Over the course of all this time, different people have offered the Orioles their medical opinions. The medical staff hasn’t remained constant, but then, the ownership has, so what happens below is presumably a reflection of the preferences from above. Angelos wants for his doctors to be thorough. Every owner wants the doctors to be thorough, but Angelos especially so, it seems. The physicals don’t even capture everything. After the Orioles signed Tsuyoshi Wada he very quickly needed Tommy John surgery. So even still, little things can slip through the cracks, and the idea is for ownership to pay as little money as possible to the disabled list. You can never eliminate it all, but you can try to get closer.
All we’ve talked about to this point are the Orioles. It’s the Orioles who have the reputation, so it’s the Orioles who, in turn, get examined the most thoroughly. And maybe that’s fair, but it’s important to note that other teams have players fail physicals, too. The Orioles aren’t necessarily exceptional. Consider, say, that three-way Jay Bruce trade that was just recently rumored. According to reports, that trade died because of medical concerns. Last season, the Mets backed out of a Carlos Gomez trade agreement because of medical concerns. This winter, the Yankees moved away from Tommy Hunter because of his medicals, and the Dodgers moved away from Hisashi Iwakuma because of his medicals. You remember what happened with the Astros and Brady Aiken. On a smaller scale, the Yankees also nixed a would-be agreement with Hideki Okajima, and Chad Gaudin failed a physical with the Phillies just a few years back. That’s just me doing some quick Googling; I’m sure there’s more out there, and I’m sure there are failed physicals that simply don’t get leaked to the media.
Players fail physicals. Not often, but it happens, and it happens everywhere, because every team has doctors looking to spot potential problems. The Iwakuma case this winter was similar to the Balfour case from before, except that Iwakuma didn’t make such a big deal of it to the press. The Dodgers saw something, so they tried to re-work their agreement. The Mariners swooped back in, and subsequently said they don’t know what it is that scared the Dodgers off, because they’re perfectly satisfied. Medical interpretations aren’t always cut and dry, not when you’re dealing with elbows and shoulders and various wears and tears. It’s commonplace for doctors to disagree, and the guys working for the Orioles might simply see X% more future problems than the average doctor.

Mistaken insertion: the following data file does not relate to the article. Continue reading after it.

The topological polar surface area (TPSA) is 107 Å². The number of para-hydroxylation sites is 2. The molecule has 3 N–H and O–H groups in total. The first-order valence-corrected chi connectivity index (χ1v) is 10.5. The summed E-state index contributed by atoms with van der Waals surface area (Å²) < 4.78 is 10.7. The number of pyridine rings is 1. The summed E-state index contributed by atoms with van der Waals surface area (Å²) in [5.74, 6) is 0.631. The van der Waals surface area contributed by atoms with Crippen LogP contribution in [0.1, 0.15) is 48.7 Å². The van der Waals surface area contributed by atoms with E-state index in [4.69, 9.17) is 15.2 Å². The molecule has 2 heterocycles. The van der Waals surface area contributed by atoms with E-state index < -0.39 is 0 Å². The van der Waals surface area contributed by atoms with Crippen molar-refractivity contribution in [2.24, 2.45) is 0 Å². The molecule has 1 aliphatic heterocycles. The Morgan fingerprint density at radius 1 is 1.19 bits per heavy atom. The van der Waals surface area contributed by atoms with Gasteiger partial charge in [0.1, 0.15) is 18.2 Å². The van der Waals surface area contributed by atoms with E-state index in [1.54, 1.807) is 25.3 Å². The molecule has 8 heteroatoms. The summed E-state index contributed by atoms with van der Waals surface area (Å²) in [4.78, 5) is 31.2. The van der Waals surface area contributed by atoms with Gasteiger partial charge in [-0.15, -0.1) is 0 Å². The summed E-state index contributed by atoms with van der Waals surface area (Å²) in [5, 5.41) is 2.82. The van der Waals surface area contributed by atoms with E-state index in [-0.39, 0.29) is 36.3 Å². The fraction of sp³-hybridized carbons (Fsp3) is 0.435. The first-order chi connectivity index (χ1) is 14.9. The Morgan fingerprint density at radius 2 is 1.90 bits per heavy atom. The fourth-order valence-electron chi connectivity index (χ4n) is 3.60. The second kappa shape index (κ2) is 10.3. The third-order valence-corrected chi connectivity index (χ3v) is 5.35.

It’s difficult to argue this has worked against the team. It’s difficult in large part because these issues have just been infrequent. But the Orioles weren’t worse off for losing Balfour. They weren’t worse off for losing Colvin. We’ll see if they lose Gallardo, and if they’re better or worse for it. For sure, in theory, the reputation is a negative, because it might scare agents and players off. There was speculation Bronson Arroyo didn’t want to put himself through the Orioles’ physical. No one would look forward to it, but baseball is a business with just 30 big-league employers, all of whom have different needs. You can’t really be that picky, and besides, money is money. If a player is confident he’s healthy, he wouldn’t worry very much. And if a player knows he has some issues, he’d expect for those issues to be discovered anywhere. The issue with Balfour came from Balfour assuming he was physically fine, and though the Orioles disagreed, future players will assume they’re also physically fine, so they won’t anticipate the same problem. And given the chance, again — almost all those players would pass.
There’s no denying the Orioles are pretty tough. I don’t know if that’s a good thing or a bad thing. From a labor perspective, it’s worse for the players, but the Orioles get to work in their own interests and I don’t see any compelling evidence this has cost them much. So it’s just one of the things that comes with reaching an agreement there, and given the offseason the Orioles have had it’s not like players are trying to stay away, or that Angelos is trying to pinch every penny. Maybe the reputation makes the Orioles a few percentage points less likely to sign a given free agent. Maybe the approach also makes the Orioles a few percentage points less likely to end up paying a lemon. The Orioles are obviously comfortable with the trade-off. Yovani Gallardo might not love it, but at the end of the day, that seems like it’s Yovani Gallardo’s problem.